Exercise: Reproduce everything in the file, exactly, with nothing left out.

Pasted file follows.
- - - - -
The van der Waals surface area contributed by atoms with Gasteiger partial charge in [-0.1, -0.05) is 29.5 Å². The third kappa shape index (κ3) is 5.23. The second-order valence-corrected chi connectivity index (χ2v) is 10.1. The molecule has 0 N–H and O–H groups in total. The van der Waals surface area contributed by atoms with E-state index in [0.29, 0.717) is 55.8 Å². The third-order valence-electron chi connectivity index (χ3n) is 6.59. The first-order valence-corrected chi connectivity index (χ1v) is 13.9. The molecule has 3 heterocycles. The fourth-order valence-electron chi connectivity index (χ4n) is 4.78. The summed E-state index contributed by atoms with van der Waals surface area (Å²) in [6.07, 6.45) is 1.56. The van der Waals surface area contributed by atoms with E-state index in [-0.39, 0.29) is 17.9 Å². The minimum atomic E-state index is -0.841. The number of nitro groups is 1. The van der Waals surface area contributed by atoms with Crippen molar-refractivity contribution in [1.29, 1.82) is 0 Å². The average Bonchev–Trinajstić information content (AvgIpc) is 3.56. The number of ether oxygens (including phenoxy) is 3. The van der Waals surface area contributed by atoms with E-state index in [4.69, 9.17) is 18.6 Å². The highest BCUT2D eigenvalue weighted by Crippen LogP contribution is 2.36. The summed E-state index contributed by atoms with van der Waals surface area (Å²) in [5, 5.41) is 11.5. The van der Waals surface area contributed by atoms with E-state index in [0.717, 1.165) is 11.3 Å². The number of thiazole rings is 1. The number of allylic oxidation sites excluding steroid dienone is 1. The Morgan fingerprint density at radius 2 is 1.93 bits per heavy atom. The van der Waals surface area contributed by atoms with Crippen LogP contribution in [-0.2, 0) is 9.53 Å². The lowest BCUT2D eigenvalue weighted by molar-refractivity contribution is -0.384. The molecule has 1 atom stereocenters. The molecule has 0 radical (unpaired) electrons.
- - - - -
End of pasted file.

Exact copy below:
The van der Waals surface area contributed by atoms with Gasteiger partial charge in [-0.1, -0.05) is 29.5 Å². The third kappa shape index (κ3) is 5.23. The second-order valence-corrected chi connectivity index (χ2v) is 10.1. The molecule has 0 N–H and O–H groups in total. The van der Waals surface area contributed by atoms with E-state index in [0.29, 0.717) is 55.8 Å². The third-order valence-electron chi connectivity index (χ3n) is 6.59. The first-order valence-corrected chi connectivity index (χ1v) is 13.9. The molecule has 3 heterocycles. The fourth-order valence-electron chi connectivity index (χ4n) is 4.78. The summed E-state index contributed by atoms with van der Waals surface area (Å²) in [6.07, 6.45) is 1.56. The van der Waals surface area contributed by atoms with E-state index in [-0.39, 0.29) is 17.9 Å². The minimum atomic E-state index is -0.841. The number of nitro groups is 1. The van der Waals surface area contributed by atoms with Crippen molar-refractivity contribution in [1.29, 1.82) is 0 Å². The average Bonchev–Trinajstić information content (AvgIpc) is 3.56. The number of ether oxygens (including phenoxy) is 3. The van der Waals surface area contributed by atoms with E-state index in [4.69, 9.17) is 18.6 Å². The highest BCUT2D eigenvalue weighted by Crippen LogP contribution is 2.36. The summed E-state index contributed by atoms with van der Waals surface area (Å²) in [5, 5.41) is 11.5. The van der Waals surface area contributed by atoms with E-state index in [0.717, 1.165) is 11.3 Å². The number of thiazole rings is 1. The number of allylic oxidation sites excluding steroid dienone is 1. The Morgan fingerprint density at radius 2 is 1.93 bits per heavy atom. The van der Waals surface area contributed by atoms with Crippen LogP contribution in [-0.2, 0) is 9.53 Å². The lowest BCUT2D eigenvalue weighted by molar-refractivity contribution is -0.384. The molecule has 1 atom stereocenters. The molecule has 0 radical (unpaired) electrons.